Thomas Aquinas was an influential medieval philosopher and priest famous for combining the theological principles of faith and reason into a philosophy known as Thomism. This synthesis of the foremost western philosophies of the 13th century became central to the tradition of medieval scholasticism and was adopted by the Dominican Order of the Catholic Church.
An important part of Aquinas' work involves his commentaries on Sacred Scripture and Aristotle. He is best known for his treatise "Summa Theologica" and the "Summa contra Gentiles." Aquinas lived during the time when the Aristotelian corpus was translated into Latin, which created a crisis concerning the relationship between faith and reason. Medieval Christian philosophy and education was characterized by Thomism, which disputed questions and commentaries brought about by Aristotle. The academics of medieval universities in Europe employed scholasticism as a primary method of teaching and critical thought.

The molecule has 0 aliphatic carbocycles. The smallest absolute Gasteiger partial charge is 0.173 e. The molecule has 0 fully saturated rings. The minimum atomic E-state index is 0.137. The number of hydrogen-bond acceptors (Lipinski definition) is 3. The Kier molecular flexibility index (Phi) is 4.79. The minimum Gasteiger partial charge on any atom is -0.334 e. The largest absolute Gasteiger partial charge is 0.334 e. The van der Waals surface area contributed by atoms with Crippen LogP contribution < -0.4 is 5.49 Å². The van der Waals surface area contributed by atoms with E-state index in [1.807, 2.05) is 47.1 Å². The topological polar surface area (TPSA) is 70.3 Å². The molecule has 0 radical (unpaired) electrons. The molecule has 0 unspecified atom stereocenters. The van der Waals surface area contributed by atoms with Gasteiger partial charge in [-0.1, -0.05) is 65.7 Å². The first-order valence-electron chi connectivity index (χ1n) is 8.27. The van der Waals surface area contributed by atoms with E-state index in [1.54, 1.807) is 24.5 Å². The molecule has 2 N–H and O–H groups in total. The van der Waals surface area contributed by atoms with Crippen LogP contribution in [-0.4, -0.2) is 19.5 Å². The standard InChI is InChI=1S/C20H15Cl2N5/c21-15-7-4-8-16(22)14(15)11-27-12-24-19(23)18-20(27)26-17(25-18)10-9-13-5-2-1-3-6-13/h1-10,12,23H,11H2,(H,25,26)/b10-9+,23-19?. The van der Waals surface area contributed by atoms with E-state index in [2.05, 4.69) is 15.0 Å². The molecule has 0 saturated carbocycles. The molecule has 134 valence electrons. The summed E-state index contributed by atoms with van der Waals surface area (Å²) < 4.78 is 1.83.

Thomas Aquinas is considered to be a saint in the Catholic Church, and his works are studied as a core requirement and central reference point for those entering the priesthood. Thomas is believed to have experienced miracles, such as accounts of kneeling before a crucifix and seeing it glowing with light, and Jesus speaking to him. Aquinas' legacy also includes his Eucharistic hymns, which are part of the Catholic Church's liturgy.